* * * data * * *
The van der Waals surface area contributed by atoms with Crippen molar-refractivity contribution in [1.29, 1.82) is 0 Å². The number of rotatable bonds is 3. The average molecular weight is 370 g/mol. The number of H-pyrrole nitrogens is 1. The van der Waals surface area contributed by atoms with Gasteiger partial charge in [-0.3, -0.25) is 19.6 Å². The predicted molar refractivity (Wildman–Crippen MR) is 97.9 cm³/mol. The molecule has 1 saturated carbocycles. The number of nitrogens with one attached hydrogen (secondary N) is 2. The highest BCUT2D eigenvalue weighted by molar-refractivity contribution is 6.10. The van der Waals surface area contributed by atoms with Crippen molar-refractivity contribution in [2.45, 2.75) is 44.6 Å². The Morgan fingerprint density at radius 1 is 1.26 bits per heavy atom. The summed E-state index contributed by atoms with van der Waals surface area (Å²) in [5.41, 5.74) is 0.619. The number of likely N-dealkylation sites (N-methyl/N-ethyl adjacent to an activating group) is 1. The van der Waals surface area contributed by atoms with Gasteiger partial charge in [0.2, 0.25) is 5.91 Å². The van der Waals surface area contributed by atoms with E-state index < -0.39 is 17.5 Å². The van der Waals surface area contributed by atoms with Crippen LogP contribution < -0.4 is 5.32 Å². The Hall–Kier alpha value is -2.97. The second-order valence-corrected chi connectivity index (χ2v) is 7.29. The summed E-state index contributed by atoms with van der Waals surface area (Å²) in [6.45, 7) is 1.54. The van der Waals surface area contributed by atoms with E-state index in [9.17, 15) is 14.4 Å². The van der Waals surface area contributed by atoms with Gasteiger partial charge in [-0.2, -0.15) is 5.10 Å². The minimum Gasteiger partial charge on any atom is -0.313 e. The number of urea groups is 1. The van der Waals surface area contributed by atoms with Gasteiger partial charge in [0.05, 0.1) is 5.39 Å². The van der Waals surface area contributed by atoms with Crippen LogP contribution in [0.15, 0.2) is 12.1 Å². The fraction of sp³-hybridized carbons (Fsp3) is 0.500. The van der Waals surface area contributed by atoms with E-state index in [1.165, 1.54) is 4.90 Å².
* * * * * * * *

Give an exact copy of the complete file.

The van der Waals surface area contributed by atoms with Crippen molar-refractivity contribution in [1.29, 1.82) is 0 Å². The number of rotatable bonds is 3. The average molecular weight is 370 g/mol. The number of H-pyrrole nitrogens is 1. The van der Waals surface area contributed by atoms with Gasteiger partial charge in [-0.3, -0.25) is 19.6 Å². The predicted molar refractivity (Wildman–Crippen MR) is 97.9 cm³/mol. The molecule has 1 saturated carbocycles. The number of nitrogens with one attached hydrogen (secondary N) is 2. The highest BCUT2D eigenvalue weighted by molar-refractivity contribution is 6.10. The van der Waals surface area contributed by atoms with Crippen molar-refractivity contribution in [2.45, 2.75) is 44.6 Å². The Morgan fingerprint density at radius 1 is 1.26 bits per heavy atom. The summed E-state index contributed by atoms with van der Waals surface area (Å²) in [5.41, 5.74) is 0.619. The number of likely N-dealkylation sites (N-methyl/N-ethyl adjacent to an activating group) is 1. The van der Waals surface area contributed by atoms with Gasteiger partial charge in [0.2, 0.25) is 5.91 Å². The van der Waals surface area contributed by atoms with E-state index < -0.39 is 17.5 Å². The van der Waals surface area contributed by atoms with Crippen LogP contribution < -0.4 is 5.32 Å². The Hall–Kier alpha value is -2.97. The second-order valence-corrected chi connectivity index (χ2v) is 7.29. The summed E-state index contributed by atoms with van der Waals surface area (Å²) in [6.45, 7) is 1.54. The van der Waals surface area contributed by atoms with E-state index in [9.17, 15) is 14.4 Å². The van der Waals surface area contributed by atoms with Gasteiger partial charge in [-0.2, -0.15) is 5.10 Å². The minimum Gasteiger partial charge on any atom is -0.313 e. The number of urea groups is 1. The van der Waals surface area contributed by atoms with Gasteiger partial charge in [0.05, 0.1) is 5.39 Å². The van der Waals surface area contributed by atoms with Crippen LogP contribution in [0.15, 0.2) is 12.1 Å². The fraction of sp³-hybridized carbons (Fsp3) is 0.500. The van der Waals surface area contributed by atoms with E-state index in [1.165, 1.54) is 4.90 Å².